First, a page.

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Reducing Your School's Liability

School leaders must walk a tightrope balancing the rights of students with complex needs of pupils. They must also ensure a safe place of learning and work for the rest of the school community.

Managing behaviours of concern

The complexities associated with managing behaviours of concern have become a more increasingly prevalent challenge for schools. It could be argued that this trend somewhat coincides with the opening of multi special classes. Generally, the provision of these classes provide positive experiences for schools and students with complex needs. However, outside of special classes, there may be scenarios in which students display challenging behaviours who don’t have complex needs.

Effective crisis response strategies to mitigate potential risks and ensure the safety and well-being of students is a must for schools. The importance of having a policy and associated crisis plan is an essential starting point. Schools regularly rehearse fire drills, but do they rehearse for a crisis scenario in which the health and safety of students and staff are at risk due to behaviours of concern?

What should a crisis plan include?

We recommend that schools plan on the basis that a crisis will happen rather than it might happen. Staff should know what to do and more importantly what not to do. The plan should identify and contain the names of staff members who are best placed to de-escalate a unfolding crisis. It is necessary for a reporting/recording template that is fit for purpose to be provided for within the plan for accurate reporting of what transpired once the crisis has been resolved.

The use of physical intervention in crisis situations and its implications for staff and students should also be considered. What is the relationship between the Code of Behaviour/Health & Safety Statement and the crisis? What type of allowances do we make for students with complex needs in administering sanctions as permitted by the Code of Behaviour and Health & Safety Statement? Have we considered a Behaviours of Concern Policy as an appendix to the code of behaviour?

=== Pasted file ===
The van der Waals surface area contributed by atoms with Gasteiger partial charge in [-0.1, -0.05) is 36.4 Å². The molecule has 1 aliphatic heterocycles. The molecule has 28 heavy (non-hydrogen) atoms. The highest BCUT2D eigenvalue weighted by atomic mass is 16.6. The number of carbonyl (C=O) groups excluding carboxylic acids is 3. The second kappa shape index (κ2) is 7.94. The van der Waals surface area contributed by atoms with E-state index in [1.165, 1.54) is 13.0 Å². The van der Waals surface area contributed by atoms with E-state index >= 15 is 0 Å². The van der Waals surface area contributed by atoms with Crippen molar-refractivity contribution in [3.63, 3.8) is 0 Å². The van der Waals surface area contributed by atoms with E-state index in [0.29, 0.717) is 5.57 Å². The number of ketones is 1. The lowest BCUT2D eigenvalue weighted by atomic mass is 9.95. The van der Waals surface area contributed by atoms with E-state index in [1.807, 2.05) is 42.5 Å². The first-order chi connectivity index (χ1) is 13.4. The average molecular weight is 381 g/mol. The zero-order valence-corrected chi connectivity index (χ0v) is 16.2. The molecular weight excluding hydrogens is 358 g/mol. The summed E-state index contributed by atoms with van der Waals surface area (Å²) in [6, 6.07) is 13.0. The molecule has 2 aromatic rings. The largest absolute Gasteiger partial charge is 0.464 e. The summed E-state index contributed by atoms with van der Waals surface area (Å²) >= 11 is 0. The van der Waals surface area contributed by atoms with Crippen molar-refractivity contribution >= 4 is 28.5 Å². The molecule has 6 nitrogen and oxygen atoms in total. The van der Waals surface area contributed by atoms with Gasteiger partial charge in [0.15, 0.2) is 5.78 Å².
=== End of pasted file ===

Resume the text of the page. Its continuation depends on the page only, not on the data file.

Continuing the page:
Your policy and what it should address

A Behaviours of Concern Policy should address the issue of:

  • The Legal Framework – what you can and cannot do!
  • Recognising what is a crisis
  • How to deal with different scenarios and conduct a risk assessment
  • Developing and implementing a robust incident reporting system
  • Which scenarios require physical intervention to include restraint

A Behaviours of Concern Policy discussed by staff, parents and approved by the board of management gives clarity and reassurance to members of the school community.

We recently polled attendees at one of our webinar on the topic of behaviours of concern. The results indicated some concerning trends:

  • 97% of school leaders want guidelines issued by the Department of Education
  • 59% are not confident in managing challenging behaviour
  • 72% do not have a Behaviours of Concern Policy
  • Disruption to other students is the biggest issue (56%), followed by injury to students (20%) and injury to staff (18%)

Conclusion

Schools require immediate clear guidance from the Department of Education concerning the optimal management of behaviours of concern and the supports that are available.

It is our recommendation that schools draft, agree and adopt a robust Behaviour of Concern Policy without delay. They should also ensure that training for staff is made available on the effective management and de-escalation of crisis scenarios which present a risk to the wellbeing of staff and student. It is our experience that schools which proactively plan are more successful in mitigating their risk exposure and reducing liability.

For more information on behaviours of concern, contact a member of our Education Law team.

The content of this article is provided for information purposes only and does not constitute legal or other advice.



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